A New Nationalism

March 21, 2022

Joel Kotkin

Washington Fellow

Foreign threats demand a muscular domestic response.

With our natural resources, our productive capacity, and the genius of our people for mass production we will…outstrip the Axis powers in munitions of war.

Franklin Roosevelt, Message to Congress, June 10, 1941

War, or the threat of war, should awaken nations from their dogmatic quarrels. So too should concentrated economic threats and assaults on our political system from unfriendly powers. It is not so much a matter of good global intentions but the embrace of hard-headed national interests, not only in the realm of energy and manufacturing, that will be key in responding to the autocratic challenge.

In the end, it’s only the nation state—in alliance with other similarly minded states—that can stand up to the threats now coming from our primary adversaries, China, and Russia. NATO does not build planes and failed to counter Russian threats; the UN has not exactly stamped out aggressive wars. Meanwhile the global economic hegemons have backed policies on energy and manufacturing that have made our autocratic enemies, and their allies like Iran, stronger.

Fortunately, America has revived itself before, albeit often later than would have been ideal. We freed ourselves from Britain through Hamilton’s embrace of industrial development; Lincoln’s development of credit systems, the Homestead Act, and the development of industries proved critical to defeating the slave economy of the south. Massive American production was critical in defeating Nazism and, over the ensuing four decades, under both parties, the United States managed to innovate and out produce the Soviet industrial state.

To be effective at countering that vast effort, a new American nationalism must transcend Donald Trump’s often hyperbolic “America First” rhetoric. We are fighting a primarily economic war, not against ideological opponents like the USSR or Mao’s China, but against leaders strategically motivated by imperial revanchism. In countering these autocratic moves, we cannot count on the United Nations, the European Union, or the globalist grandees of Davos. The current challenge can only be met by a national response on every level—from our increasingly weakened military, to our industrial and agricultural establishment—as well as an embrace of America’s uniqueness and historic mission.

Successful nationalism lies in tapping the power of our productive economy—real products, not just digital ones—as occurred under Franklin Roosevelt and successive presidents. America’s rise to global predominance in the last century, and its creation of a vibrant middle class, had its roots, notes economic historian Robert Gordon, in great investment in physical infrastructure and production. In contrast, our current focus on digital technology and social media has resulted in a slow and diminished productivity and growing social inequality. This has been made worse as by what one analyst describes as “the transformation of disruptive tech companies into rent seeking monopolies.”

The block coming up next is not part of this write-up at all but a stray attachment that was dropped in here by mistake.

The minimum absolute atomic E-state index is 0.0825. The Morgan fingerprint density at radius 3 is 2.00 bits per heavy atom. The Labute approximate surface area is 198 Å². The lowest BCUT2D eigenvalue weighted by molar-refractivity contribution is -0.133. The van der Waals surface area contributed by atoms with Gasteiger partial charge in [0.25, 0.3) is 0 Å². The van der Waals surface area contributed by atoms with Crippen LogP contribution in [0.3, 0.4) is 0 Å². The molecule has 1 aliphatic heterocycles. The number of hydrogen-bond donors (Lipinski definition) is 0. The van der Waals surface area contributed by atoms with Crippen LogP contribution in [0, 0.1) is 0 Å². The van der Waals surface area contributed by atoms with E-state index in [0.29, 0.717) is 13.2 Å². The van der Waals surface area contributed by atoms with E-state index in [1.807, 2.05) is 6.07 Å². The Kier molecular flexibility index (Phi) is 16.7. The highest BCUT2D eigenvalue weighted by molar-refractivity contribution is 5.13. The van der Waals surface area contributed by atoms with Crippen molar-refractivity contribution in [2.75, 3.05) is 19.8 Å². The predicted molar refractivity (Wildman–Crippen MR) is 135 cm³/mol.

Rather than amplify social media and oligarchic privilege, we need to realize that it will be largely in the “real economy” that the struggle will be determined. This starts, particularly in reference to Russia, with restoring our control of our own energy supplies. The “net zero”   climate policies adopted by President Biden and most of his party have worked to reduce energy investment, with new regulations making it harder to build new fossil fuel plants, which has contributed to soaring energy prices. In this he has been buttressed by our corporate elite, which has taken the “net zero” pledge and even now frets that the invasion of Ukraine may distract us from an obsessive focus on renewable energy sources.

Russia’s adventurism may be passionately denounced by the virtue signalers from Wall Street and the New York Times to Hollywood, but the decisive answer to the Asian partnership rising against the woke West will come from the workers and managers of west Texas, the Great Plains, the logistics hubs on the West Coast, and the industrial Midwest. Right now, the greens basically offer little more than permanent economic dislocation. The green aristocracy’s plans to cover much of the countryside with solar panels and windmills are bitterly opposed by residents who might not see much advantage in scarring their backyards to salve the consciousness of the global Greta Thunbergs.

In terms of our national interest China’s industrial expansion presents a far bigger threat to America’s future than Russian oil or Putin’s nastiness. Throughout the period between 2004 and 2017, our reliance on Chinese inputs doubled, costing, according to the Economic Policy Institute, as many as 3.7 million jobs since 2000.  We saw the wages of dependency during the pandemic, when we could not even get basic medical supplies.